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An Egg-Adult Association, Gender, and Reproduction in Pterosaurs

By Junchang Lü, David M. Unwin, D. Charles Deeming, Xingsheng Jin, Yongqing Liu and Qiang Ji

Abstract

This paper was published as Science, 2011, 331 (6015), pp. 321-324. It is available from http://www.sciencemag.org/content/331/6015/321.abstract. Doi: 10.1126/science.1197323Metadata only entryA sexually mature individual of Darwinopterus preserved together with an egg from the Jurassic of China provides direct evidence of gender in pterosaurs and insights into the reproductive biology of these extinct fliers. This new find and several other examples of Darwinopterus demonstrate that males of this pterosaur had a relatively small pelvis and a large cranial crest, whereas females had a relatively large pelvis and no crest. The ratio of egg mass to adult mass is relatively low, as in extant reptiles, and is comparable to values for squamates. A parchment-like eggshell points to burial and significant uptake of water after oviposition. This evidence for low parental investment contradicts the widespread assumption that reproduction in pterosaurs was like that of birds and shows that it was essentially like that of reptiles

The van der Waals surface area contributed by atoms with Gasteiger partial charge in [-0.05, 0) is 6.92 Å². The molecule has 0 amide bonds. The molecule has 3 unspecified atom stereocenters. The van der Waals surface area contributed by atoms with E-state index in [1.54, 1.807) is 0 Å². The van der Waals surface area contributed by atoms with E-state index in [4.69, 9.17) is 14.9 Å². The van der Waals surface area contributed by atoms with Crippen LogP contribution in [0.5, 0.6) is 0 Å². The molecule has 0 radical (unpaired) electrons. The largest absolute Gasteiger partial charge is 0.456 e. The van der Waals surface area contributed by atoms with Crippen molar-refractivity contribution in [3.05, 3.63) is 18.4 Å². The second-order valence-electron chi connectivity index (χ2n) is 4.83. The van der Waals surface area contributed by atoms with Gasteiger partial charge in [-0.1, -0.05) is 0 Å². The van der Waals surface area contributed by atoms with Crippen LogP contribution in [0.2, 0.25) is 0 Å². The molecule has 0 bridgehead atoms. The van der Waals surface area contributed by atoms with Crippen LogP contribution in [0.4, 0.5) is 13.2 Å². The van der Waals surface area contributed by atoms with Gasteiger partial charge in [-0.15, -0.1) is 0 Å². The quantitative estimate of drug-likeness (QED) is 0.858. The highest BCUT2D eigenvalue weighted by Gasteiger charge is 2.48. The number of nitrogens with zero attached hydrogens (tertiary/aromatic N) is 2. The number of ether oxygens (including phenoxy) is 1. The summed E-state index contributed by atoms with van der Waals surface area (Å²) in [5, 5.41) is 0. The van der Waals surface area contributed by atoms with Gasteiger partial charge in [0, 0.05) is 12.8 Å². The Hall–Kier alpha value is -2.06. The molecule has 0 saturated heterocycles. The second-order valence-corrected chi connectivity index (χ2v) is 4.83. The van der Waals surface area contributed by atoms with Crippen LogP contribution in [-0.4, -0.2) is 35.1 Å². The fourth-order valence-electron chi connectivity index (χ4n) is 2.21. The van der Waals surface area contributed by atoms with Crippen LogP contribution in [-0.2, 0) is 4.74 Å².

Publisher: Highwire Press on behalf of the American Association for the Advancement of Science
Year: 2011
DOI identifier: 10.1126/science.1197323
OAI identifier: oai:lra.le.ac.uk:2381/9019
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